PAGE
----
In yet another aspect the vehicle includes onboard speed/brake controlling systems that synchronize vehicle speed with intersection crossing so that the driver is not required to manually control the vehicle's speed.
In yet another aspect the vehicle includes onboard speed/brake controlling systems that allow the vehicle to automatically maintain following distance behind another car. In the case where the vehicle is travelling as part of a pod, but is not the lead vehicle, this will allow the vehicles to maintain accurate and safe grouping even while travelling at high speeds. This system will require inputs in order to determine whether the vehicle is leading or following. Input means may be through communication with the TMS, inter-vehicle communication, user input, or external vehicle sensors. In addition sensors are required to determine the vehicle range. Range finding technologies that may be utilized include, but are not limited to, ultrasound, laser, and radar.
In yet another aspect, vehicles entering a road are required to stop and wait for a pod to approach and then are directed, manually or automatically, to take a position in a given lane at the front or rear of the pod. Vehicles waiting for a pod can park on both sides of a lane(s) for travel in one direction. The number of vehicles allowed to join a given pod can be controlled to maximize the flow of traffic.
In yet another aspect, vehicles awaiting a light change at an intersection are required to wait a distance away from the intersection so that they can begin to accelerate prior to the light changing in order to maximize the number of cars that can pass through the intersection during the computer-controlled period. The period is controlled by the number of vehicles waiting to pass through the intersection and the priority given to the traffic demands on that road versus the traffic demands on the intersecting or cross road.
In yet another aspect stop/yield signs (or any sign) can be fitted with a transmitter/receiver device and indicator lights that signal an approaching vehicle if another vehicle is approaching the intersection via another road. The signal would be actuated by an approaching vehicle's transmission of data as to speed, time to crossing, intended travel path, and it would take into account other vehicles approaching the intersection from another road or direction of travel. The integrated stop sign/signal could be controlled by on board vehicle computers that synchronize with other vehicle computers approaching the intersection or by a simple computer integrated in the sign/signal. Once again, vehicle speed could then be controlled so the approaching vehicles would cross the intersection at different times.
In yet another aspect, the signals could also be used to enforce speed limits on different roads. For instance, on a residential street an integrated stop/yield signal would only signal a stop for vehicles exceeding the speed limit by a given percentage, whereas vehicles obeying the speed limit would be given priority and allowed to roll through the intersection rather than being required to stop. Less air pollution would be generated by allowing vehicles to roll through stop sign intersections in residential areas. The onboard vehicle systems could be turned off or on by the driver.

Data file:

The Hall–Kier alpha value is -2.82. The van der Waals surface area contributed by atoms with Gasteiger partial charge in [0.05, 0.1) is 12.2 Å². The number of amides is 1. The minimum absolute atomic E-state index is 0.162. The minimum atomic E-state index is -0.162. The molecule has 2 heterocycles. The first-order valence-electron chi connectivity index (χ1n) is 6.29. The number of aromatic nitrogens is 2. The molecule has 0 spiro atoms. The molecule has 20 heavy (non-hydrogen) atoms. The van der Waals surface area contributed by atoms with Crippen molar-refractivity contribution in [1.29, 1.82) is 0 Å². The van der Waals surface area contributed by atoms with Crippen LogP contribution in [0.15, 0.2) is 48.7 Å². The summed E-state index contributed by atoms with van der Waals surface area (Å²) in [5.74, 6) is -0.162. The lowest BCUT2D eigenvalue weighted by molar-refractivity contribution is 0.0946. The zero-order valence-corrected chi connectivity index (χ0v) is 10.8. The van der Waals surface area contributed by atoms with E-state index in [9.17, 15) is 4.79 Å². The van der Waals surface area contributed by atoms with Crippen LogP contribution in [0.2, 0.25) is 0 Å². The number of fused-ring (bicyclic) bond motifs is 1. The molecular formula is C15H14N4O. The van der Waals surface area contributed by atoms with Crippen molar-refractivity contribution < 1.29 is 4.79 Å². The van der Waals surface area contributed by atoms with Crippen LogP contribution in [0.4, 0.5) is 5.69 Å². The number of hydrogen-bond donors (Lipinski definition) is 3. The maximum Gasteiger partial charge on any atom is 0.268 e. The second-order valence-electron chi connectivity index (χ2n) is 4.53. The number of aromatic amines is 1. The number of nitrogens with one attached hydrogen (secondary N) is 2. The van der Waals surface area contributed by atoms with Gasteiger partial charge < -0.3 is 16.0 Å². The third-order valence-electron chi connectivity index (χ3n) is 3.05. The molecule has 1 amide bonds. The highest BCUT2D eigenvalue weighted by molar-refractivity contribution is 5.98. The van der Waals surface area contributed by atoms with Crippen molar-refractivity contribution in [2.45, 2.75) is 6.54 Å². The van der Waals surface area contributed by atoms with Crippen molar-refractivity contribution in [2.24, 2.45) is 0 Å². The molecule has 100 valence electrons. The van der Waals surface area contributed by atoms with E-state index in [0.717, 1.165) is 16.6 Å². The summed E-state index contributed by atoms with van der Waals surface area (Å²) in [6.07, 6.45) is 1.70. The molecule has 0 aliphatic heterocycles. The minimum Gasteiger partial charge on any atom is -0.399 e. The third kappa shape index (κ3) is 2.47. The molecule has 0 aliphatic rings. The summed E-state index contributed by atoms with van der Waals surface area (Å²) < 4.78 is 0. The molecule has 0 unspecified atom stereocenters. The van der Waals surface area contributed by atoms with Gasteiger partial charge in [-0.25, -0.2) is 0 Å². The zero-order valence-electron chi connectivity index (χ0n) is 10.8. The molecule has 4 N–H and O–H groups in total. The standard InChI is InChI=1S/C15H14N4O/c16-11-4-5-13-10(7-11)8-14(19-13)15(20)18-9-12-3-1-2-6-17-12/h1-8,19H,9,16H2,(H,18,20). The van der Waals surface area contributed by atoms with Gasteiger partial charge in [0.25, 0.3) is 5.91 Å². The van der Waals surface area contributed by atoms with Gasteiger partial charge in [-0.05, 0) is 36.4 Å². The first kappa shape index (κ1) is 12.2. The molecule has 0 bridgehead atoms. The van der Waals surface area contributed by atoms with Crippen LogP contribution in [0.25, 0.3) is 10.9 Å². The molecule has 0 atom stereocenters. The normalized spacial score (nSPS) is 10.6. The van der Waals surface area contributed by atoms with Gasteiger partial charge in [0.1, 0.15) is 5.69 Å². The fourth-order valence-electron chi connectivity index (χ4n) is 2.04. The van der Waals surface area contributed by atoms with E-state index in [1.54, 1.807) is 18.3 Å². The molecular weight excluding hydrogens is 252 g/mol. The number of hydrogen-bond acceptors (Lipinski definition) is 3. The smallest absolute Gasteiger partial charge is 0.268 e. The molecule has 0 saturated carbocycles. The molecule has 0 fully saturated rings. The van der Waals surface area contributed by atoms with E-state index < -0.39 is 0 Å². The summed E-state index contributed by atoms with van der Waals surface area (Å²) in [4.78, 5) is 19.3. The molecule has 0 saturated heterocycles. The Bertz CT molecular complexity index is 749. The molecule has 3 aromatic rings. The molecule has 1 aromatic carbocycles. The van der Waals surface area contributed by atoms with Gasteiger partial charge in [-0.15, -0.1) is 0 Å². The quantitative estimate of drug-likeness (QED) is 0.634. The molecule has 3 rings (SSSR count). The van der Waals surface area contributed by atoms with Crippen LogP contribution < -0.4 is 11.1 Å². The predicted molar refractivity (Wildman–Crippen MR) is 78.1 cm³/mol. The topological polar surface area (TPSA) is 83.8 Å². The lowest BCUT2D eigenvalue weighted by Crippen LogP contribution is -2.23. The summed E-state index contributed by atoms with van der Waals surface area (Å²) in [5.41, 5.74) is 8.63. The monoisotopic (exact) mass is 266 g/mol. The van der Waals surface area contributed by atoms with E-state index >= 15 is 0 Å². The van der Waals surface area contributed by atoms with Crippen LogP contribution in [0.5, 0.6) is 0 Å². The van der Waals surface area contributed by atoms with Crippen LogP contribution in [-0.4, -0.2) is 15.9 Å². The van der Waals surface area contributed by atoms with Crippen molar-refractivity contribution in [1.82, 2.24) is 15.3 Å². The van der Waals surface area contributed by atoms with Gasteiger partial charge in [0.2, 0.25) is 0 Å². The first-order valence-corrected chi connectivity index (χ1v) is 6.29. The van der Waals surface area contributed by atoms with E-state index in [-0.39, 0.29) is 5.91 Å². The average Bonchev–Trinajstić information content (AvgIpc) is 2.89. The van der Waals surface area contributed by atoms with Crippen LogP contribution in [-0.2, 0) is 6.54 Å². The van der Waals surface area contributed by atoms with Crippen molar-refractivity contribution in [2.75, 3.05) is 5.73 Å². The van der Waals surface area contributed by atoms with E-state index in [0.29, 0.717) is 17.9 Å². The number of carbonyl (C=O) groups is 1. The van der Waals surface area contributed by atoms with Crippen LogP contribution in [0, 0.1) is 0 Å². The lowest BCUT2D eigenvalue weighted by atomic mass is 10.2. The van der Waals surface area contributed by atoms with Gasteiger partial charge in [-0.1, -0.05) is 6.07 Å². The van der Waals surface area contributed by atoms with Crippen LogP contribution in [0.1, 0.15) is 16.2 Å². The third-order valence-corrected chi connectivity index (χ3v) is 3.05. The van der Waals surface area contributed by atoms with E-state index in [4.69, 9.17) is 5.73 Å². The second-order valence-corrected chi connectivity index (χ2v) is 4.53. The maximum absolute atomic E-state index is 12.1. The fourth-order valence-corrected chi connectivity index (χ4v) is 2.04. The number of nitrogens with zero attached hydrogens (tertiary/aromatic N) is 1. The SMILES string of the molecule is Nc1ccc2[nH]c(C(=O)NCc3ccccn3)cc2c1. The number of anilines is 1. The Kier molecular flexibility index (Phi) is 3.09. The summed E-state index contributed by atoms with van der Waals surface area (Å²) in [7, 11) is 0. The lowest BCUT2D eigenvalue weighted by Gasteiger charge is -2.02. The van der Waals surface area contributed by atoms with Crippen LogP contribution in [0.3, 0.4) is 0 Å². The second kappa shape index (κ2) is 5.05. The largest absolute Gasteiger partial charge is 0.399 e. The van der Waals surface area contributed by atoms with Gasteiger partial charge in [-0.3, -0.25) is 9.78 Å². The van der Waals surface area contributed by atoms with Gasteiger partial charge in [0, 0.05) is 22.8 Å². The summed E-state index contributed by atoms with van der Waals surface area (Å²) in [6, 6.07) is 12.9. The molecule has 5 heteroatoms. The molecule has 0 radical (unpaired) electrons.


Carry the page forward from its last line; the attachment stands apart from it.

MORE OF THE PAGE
In yet another aspect, vehicles use mapping programs to communicate with the central traffic system the intended travel path for maximizing the flow of traffic. For instance, a certain vehicle's travel path may lead to a congested area several miles ahead and a faster, secondary path could be recommended. Also, if the secondary path is not chosen then the vehicles progress may be slowed or even pulled to the right lane and slowed or pulled off the road and stopped, thus allowing vehicles with faster or less congested travel paths to receive a higher priority than the vehicle traveling toward a congested area.
In yet another aspect, emergency vehicles would be given total or partial over-ride priority at intersections and on roadways. Partial over-ride priority could involve timing changes to lights/signals that might slightly slow the progress of the emergency vehicle so that its travel is safer and less disruptive to traffic flow. In addition, travel path data indicating congested roads and faster travel paths could be used to improve destination arrival times.
In yet another aspect, the communication between the vehicle and the signal light at an intersection could be used to prevent collisions from crossing traffic. For instance, a disabled vehicle may be unable to stop causing it to run a red light. A vehicle that continues to move toward the intersection would be detected by the control system that would then prevent the intersection signal from turning to red or if the signal had already switched then all intersection signals could immediately switch to red and begin flashing. An alarm could also be sounded at the intersection and inside all vehicles traveling toward the intersection.
In yet another aspect vehicles fitted with an onboard system(s) that would function as described above could be used to guide the speed of vehicles that are not fitted with a system. For instance, a special indicator light could be used by the fitted vehicle to inform an unfitted vehicle of the optimum travel speed, etc.
In yet another aspect vehicles that do not utilize this technology or that are awaiting a light change are required to travel or wait in a designated lane to allow other lanes free for vehicles using the technology or vehicles traveling at a speed toward the intersection for the light to change.
Another embodiment is illustrated in